Gone Fishin' : Big Apple is a long cast from home
I spent July Fourth weekend in New York City. It was no fishing trip.
A trip to New York in the summer is a cross between watching a science fiction movie and visiting a foreign country.
Apparently, on summer weekends anyone who can leave the city does, so that at most hours the streets are practically devoid of any vehicles, except taxis. I started trying to guess who were the real people and who were the zombies.
It is also possible to walk entire blocks without hearing the English language, even when they are speaking the English language.
I overheard a woman and her significant other arguing on a subway platform entrance. At a certain point they stopped making headway, and she began to call for the police. "Offisuh, offisuh," she shouted in a tone of, "I'll fix you."
There are a lot of fun things to do in New York. One of my favorite activities was to say "thank you" when making a purchase.
I tried that on the checkout woman at a neighborhood supermarket. It was fun watching her hesitate, unsure of the proper response.
The purpose of my visit was to escort my wife and daughter to the city where they will spend the next five weeks.
My daughter, Marlan, is attending a teenage theater program at the Stella Adler conservatory. My wife, Norma, is staying with her. They are living in a complex of apartment buildings that has more inhabitants than the winter population of the Vineyard.
We traveled from Providence on an Amtrak train into New York City. As we approached the city, I looked out the window and could see a tributary of the East River as it curved around an industrial site. A visible seam in the water indicated a current. I thought that if I could make a cast into that spot, I would certainly catch a striped bass.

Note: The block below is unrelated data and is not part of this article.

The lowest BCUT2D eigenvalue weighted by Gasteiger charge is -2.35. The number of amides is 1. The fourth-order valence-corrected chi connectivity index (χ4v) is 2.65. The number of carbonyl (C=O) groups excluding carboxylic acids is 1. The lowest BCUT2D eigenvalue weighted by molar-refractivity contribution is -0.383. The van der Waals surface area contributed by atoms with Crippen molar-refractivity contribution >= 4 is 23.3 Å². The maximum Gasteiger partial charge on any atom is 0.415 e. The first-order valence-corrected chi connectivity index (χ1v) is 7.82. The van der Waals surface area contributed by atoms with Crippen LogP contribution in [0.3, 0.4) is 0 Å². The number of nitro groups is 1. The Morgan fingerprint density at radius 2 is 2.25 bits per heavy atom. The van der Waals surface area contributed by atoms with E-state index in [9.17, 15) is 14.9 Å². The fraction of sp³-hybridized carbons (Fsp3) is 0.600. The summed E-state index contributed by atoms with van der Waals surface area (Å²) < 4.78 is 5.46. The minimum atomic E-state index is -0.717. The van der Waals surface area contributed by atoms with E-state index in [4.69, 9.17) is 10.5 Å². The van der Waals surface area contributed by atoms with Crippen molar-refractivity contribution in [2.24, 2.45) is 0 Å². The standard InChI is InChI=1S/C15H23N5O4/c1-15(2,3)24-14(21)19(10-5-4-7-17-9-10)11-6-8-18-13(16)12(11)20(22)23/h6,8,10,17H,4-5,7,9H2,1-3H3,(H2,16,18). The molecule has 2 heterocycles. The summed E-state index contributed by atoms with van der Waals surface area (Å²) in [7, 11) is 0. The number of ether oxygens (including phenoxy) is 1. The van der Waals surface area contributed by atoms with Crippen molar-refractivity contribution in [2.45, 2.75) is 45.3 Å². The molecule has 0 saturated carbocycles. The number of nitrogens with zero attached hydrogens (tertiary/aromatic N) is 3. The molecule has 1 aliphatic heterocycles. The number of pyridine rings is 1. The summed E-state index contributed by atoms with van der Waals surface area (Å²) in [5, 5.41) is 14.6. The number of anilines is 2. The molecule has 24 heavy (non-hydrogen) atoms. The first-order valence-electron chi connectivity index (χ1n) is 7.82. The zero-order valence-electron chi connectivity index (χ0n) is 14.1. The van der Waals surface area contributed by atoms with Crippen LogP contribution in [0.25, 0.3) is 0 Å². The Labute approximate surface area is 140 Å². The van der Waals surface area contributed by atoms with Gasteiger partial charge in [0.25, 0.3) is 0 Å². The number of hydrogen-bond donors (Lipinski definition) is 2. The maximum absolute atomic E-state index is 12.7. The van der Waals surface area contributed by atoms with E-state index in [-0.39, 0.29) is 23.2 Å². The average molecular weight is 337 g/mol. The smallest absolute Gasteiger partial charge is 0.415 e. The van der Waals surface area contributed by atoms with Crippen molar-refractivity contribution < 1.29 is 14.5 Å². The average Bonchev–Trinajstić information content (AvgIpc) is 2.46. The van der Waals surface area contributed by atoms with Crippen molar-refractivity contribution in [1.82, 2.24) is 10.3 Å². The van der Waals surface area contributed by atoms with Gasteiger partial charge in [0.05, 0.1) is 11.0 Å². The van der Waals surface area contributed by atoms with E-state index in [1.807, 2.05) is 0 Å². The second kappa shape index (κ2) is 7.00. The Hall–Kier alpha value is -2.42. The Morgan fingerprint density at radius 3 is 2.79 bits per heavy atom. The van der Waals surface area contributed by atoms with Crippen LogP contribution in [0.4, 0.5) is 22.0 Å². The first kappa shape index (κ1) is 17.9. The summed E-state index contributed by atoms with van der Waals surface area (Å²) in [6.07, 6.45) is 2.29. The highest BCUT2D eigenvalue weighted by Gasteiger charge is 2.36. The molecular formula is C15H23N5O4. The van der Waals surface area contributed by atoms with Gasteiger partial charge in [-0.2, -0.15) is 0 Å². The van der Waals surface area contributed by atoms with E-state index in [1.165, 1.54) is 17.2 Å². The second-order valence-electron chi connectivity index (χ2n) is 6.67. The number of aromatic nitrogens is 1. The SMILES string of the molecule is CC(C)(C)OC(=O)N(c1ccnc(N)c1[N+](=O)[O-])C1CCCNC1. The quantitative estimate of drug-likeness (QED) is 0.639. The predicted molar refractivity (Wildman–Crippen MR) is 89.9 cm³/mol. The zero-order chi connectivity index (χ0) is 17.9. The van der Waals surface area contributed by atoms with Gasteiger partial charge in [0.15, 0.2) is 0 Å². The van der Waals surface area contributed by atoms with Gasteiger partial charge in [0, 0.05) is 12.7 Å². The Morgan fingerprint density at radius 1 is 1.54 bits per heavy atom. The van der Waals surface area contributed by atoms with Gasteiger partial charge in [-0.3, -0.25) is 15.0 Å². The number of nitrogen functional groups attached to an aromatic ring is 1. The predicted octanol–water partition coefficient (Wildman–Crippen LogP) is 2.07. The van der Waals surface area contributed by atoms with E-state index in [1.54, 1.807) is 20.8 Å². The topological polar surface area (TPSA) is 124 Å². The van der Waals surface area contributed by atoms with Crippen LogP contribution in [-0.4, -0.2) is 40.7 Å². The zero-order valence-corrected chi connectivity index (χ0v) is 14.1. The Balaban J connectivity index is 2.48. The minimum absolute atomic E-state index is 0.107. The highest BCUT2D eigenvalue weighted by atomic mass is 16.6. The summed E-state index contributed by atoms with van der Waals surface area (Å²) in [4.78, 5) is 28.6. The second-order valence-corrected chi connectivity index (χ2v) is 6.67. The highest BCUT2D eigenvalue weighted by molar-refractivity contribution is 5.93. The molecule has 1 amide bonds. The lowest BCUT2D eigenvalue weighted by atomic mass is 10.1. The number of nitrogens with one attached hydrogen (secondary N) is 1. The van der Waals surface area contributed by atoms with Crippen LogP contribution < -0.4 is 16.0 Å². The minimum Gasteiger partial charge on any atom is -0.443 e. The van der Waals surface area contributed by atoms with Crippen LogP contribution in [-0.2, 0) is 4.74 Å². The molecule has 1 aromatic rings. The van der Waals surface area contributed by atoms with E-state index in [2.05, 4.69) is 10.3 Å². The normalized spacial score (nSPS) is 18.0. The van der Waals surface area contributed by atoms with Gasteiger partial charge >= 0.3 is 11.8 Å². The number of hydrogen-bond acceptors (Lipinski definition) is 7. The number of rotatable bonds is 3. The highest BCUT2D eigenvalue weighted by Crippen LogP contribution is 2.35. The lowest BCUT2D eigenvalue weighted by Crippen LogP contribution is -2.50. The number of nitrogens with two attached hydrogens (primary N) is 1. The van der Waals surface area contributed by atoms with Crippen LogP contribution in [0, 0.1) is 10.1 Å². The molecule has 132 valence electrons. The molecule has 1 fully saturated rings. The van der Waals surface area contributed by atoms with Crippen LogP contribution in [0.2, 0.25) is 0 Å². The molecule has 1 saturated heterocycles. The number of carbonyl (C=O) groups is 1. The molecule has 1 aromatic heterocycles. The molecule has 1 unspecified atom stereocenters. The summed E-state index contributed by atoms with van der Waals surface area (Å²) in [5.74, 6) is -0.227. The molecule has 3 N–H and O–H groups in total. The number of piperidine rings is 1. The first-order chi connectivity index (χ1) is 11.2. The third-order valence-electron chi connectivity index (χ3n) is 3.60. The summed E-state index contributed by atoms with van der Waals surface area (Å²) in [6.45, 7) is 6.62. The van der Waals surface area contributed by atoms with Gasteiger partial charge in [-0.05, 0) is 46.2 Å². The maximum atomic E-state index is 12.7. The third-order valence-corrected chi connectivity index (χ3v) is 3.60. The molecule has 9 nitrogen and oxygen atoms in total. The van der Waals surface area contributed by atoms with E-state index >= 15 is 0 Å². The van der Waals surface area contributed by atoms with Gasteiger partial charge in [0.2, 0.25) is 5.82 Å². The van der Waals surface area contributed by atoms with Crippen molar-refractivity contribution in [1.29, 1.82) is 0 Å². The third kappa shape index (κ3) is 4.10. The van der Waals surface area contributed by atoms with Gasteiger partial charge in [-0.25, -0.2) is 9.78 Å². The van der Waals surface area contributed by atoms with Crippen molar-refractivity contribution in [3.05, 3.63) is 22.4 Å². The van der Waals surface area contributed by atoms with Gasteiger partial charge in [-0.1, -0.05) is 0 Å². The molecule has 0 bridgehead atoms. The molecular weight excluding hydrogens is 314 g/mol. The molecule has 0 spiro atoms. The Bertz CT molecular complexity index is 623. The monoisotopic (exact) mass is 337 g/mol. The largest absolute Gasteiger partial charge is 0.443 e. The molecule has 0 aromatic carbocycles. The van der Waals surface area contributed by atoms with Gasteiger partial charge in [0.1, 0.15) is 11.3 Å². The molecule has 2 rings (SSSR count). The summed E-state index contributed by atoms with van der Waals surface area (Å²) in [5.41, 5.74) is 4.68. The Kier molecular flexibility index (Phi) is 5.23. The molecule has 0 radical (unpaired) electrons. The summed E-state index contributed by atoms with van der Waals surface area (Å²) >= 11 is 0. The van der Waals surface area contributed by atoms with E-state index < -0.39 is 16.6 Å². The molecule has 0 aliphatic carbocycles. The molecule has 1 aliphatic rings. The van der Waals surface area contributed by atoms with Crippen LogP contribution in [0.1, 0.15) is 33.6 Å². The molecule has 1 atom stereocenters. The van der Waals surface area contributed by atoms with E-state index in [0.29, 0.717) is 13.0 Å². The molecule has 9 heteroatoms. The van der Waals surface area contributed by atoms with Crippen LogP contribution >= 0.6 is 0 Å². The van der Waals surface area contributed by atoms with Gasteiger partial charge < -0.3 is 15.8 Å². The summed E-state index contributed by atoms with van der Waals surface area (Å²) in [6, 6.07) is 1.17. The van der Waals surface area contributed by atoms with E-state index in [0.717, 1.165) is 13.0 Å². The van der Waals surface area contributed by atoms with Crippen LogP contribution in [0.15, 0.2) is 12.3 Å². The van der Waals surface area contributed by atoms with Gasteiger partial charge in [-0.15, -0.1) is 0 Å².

It would make an interesting story to fish spots around the city. But I am not that intrepid.
The ferry ride into Woods Hole provides a more scenic opportunity to contemplate fishing possibilities. No fisherman can look at the current ripping past the point of land on which sits Nobska Light without thinking there is a striper lying in wait.
The term is "reading the water." Not every stretch of water holds fish. The best fishermen learn to identify the conditions that favor fish, such as structure and breaks in the current.
Months ago, when plans for the great New York adventure began to form, Norma jumped on my suggestion that she accompany Marlan. A co-worker of mine said I would be able to go fishing all of the time.
She did not realize what I already knew and dreaded. I was about to lose my entire support system.
My filing system, notes scribbled on crumpled pieces of paper and stuck in my pants. "Norma, where is that note I wrote with that guy's name on it?" Norma always knows the answer to questions like that.
I have been home with my wheezing, fat, old Lab for four days. The magic refrigerator no longer fills magically with food; the magic drawer does not fill with clean T-shirts and underwear; no cleaned and ironed shirts appear in the magic closet.
No one is more concerned with this development than Norma's goldfish, Oscar. The fish joined us years ago and has already exceeded the promises in the actuarial tables for his species.
Once, he flopped out of his bowl and lay there for some time. Norma performed goldfish CPR and saved its life.
Norma figures that when she returns, the bills will have gone unpaid, her flowers will be wilted, and Oscar the goldfish will be deceased.
Rest easy, Oscar; not on my watch.
VFW Fluke tournament
The ninth annual Veterans of Foreign Wars (VFW) fluke tournament is scheduled for July 12 and 13, weather permitting, said tournament chairman Peter Hermann.
The annual contest is hosted by VFW Post 9261 located in a one-story nondescript building on Towanticut Avenue in Oak Bluffs. The post is not a place to go for celebrity sightings. I doubt that the tour buses have it on their route.